The Unpredictability of Tin Whiskers Endures

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Into decade number two of the European Union’s RoHS and REACH restrictions for the use of lead in electronic components, the risk of tin whiskers in critical circuitry continues. The global environmental directives to implement lead-free initiatives resulted in the obsolescence of commercially available electronic components with tin-lead finishes.

Even though some countries provide exemptions for special industry segments that require lead, the reality is that there are fewer and fewer components available in the tin-lead termination finish.

Lead-free initiatives pose reliability issues due to tin whisker formation, which has resulted in failures due to electrical short circuits.

Applications requiring high-reliability components have to identify solutions to either self-mitigate or fully mitigate RoHS components not available with tin-lead finishes.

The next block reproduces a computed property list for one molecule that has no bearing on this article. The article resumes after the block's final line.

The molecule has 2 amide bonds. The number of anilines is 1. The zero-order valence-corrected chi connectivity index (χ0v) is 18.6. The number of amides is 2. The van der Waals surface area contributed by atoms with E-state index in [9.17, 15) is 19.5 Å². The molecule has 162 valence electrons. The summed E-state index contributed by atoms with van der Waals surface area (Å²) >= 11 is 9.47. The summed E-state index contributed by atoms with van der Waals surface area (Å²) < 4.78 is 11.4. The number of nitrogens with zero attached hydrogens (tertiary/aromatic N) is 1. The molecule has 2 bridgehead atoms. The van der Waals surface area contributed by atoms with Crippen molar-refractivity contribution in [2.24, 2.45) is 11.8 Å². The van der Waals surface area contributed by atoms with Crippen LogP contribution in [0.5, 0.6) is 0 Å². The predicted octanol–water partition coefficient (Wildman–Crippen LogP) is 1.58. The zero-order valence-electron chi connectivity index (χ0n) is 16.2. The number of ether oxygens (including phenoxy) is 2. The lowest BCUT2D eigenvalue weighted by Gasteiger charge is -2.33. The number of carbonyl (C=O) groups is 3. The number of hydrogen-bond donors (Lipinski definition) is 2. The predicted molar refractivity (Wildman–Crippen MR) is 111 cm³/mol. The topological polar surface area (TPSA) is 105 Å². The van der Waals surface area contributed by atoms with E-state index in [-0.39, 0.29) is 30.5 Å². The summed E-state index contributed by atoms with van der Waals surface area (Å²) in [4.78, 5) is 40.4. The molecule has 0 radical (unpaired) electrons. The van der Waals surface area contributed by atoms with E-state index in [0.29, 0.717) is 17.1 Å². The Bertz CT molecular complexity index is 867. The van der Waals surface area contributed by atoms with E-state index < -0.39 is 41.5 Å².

This article will explore a tin whisker mitigation process for surface mount electronic components applicable to both passive and active components.


The European Union (EU) RoHS 1 Directive took effect July 1, 2006. This directive restricts the use of six hazardous materials in the manufacture of various types of electronic and electrical equipment including lead. It is closely linked with the Waste Electrical and Electronic Equipment Directive (WEEE) 2002/96/EC, which sets collection and recycling targets for electrical goods to minimize e-waste. The EU RoHS 2 Directive is the next generation of the original directive taking effect January 2, 2013.

It deals with the same substances as the original directive, while gradually broadening its requirements to cover additional electronic and electrical equipment and parts.

Adoption of no-lead finishes seem ideal from an environmental perspective if it were to be accomplished without risks to reliability of critical hardware. Pure tin, defined as tin with less than 0.1% lead, is a high reliability risk because of its propensity to form tin whiskers. Actually, there is a consensus in the high-reliability industry that at least 3% lead is needed for best practice.

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Editor's Note: This article originally appeared in the February issue of SMT Magazine.


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